Lambda Legal Files Federal Lawsuit to Bring Marriage Equality to Nevada

by Jason St. Amand

National News Editor

Thursday April 12, 2012

Lambda Legal has filed a federal lawsuit in the U.S. District Court for Nevada to challenge the state's constitutional ban on gay marriage. The lawsuit names eight same-sex couples as plaintiffs in the case.

"Every day that same-sex couples in Nevada are denied marriage equality, the government sends a message that their families are not worthy of equal dignity and respect,'" said Lambda Legal Staff Attorney Tara Borelli in a statement.

The lead plaintiffs are Beverly Sevcik, 73, and Mary Baranovich, 76, who have been together for over four decades. Together, the couple has raised three children and are grandmothers to four grandchildren.

"We've been together for almost 41 years. We've seen each other through thick and thin, in sickness and in health," Sevcik said. "After four decades of sharing a life together, all we want is to show our love for each other as other couples do, through marriage."

Borelli said that Nevada gay couples and their families are treated as second-class citizens because the state does not recognize marriage equality.

"Nevada's prohibition on marriage for same-sex couples serves no legitimate state interest, a fact the state even acknowledged by creating a parallel, but less respected, legal status of registered domestic partners," Borelli said. "The ban on marriage equality brands these loving couples and their children as second-class citizens, and encourages private bias and discrimination."

"Today's filing represents a critically important step in the campaign for marriage equality in Nevada," said Candice Nichols, executive director of the Gay & Lesbian Community Center of Southern Nevada. "Nevada is justly celebrated as a destination for couples seeking to get married. It is ironic and hurtful that the very institution that brings thousands of non-Nevadans to our state every year is denied to some residents of this state."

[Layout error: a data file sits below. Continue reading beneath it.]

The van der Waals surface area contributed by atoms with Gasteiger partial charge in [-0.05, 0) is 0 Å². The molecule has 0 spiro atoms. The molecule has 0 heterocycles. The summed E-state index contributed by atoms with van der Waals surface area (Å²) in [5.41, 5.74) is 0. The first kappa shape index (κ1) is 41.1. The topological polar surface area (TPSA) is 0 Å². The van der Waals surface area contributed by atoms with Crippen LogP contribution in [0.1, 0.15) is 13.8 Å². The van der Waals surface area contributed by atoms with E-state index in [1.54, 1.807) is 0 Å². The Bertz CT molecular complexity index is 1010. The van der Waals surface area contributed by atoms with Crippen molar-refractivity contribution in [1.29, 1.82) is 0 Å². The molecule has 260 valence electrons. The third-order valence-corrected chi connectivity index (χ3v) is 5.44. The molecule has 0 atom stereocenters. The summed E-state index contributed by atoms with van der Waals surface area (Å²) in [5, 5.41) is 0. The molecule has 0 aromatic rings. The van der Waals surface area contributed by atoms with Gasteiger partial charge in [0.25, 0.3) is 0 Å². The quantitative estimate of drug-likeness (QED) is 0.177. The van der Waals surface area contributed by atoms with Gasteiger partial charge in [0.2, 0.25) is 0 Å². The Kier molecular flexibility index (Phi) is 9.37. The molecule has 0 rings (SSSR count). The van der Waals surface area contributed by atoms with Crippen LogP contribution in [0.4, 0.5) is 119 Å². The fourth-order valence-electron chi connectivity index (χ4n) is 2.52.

Other plaintiffs in the case include Fletcher Whitwell and Greg Flamer, who have been together for 14 years and adopted a baby girl last year; Caren and Farrell-Cafferata-Jenkins, who have been a couple for 15 years and are raising two boys; and others.

A number of LGBT rights organizations have applauded Lambda Legal's effort to bring marriage equality to Nevada.

"Every American deserves the same dignity and respect, the same freedom to love, to marry and to build a family, no matter which state they live in," said the American Foundation for Equal Rights board president Chad Griffin. "I am proud that the historic victories in the Perry case helped make possible today's lawsuit in Nevada. Working together, we will soon realize this most American of dreams."

Human Rights Campaign's President Joe Solmonese also made a statement about the lawsuit.

"Gay and lesbian couples in Nevada have nearly all the privileges and responsibilities of marriage but are relegated to second class status because they are denied marriage equality," Solmones said. "A separate and unequal marriage system harms LGBT families and offends our nation's constitution. Whether it be in the court room, board room, state capitol, or town hall, our community must continue to talk about the importance of marriage equality to our families."

Nevada banned gay marriage in 2002, but in 2009 the state's legislature passed the Domestic Partnership Responsibilities Act, which granted both same-sex and opposite-sex couples all of the state's exact responsibilities, obligations, rights, entitlements and benefits of a marriage without calling it "marriage."

But it may be the right time for Nevada to finally recognize marriage equality as it seems as the number of same-sex couples living in the state has doubled between 2000 and 2010. According to the U.S. Census Bureau, lesbian couples inhabited nearly 4,600 homes in 2010 and gay male couples occupied 4,724 households. The data shows an 87 percent increase in the number of same-sex households over the last decade. In addition, a quarter of those couples are raising children.

"If we prevail in court, thousands of same-sex couples in Nevada, and potentially those in other states with two-tier schemes, will be able to marry the person they love, and the law will be further strengthened to fight for equality across the country," Lambda Legal said in a statement.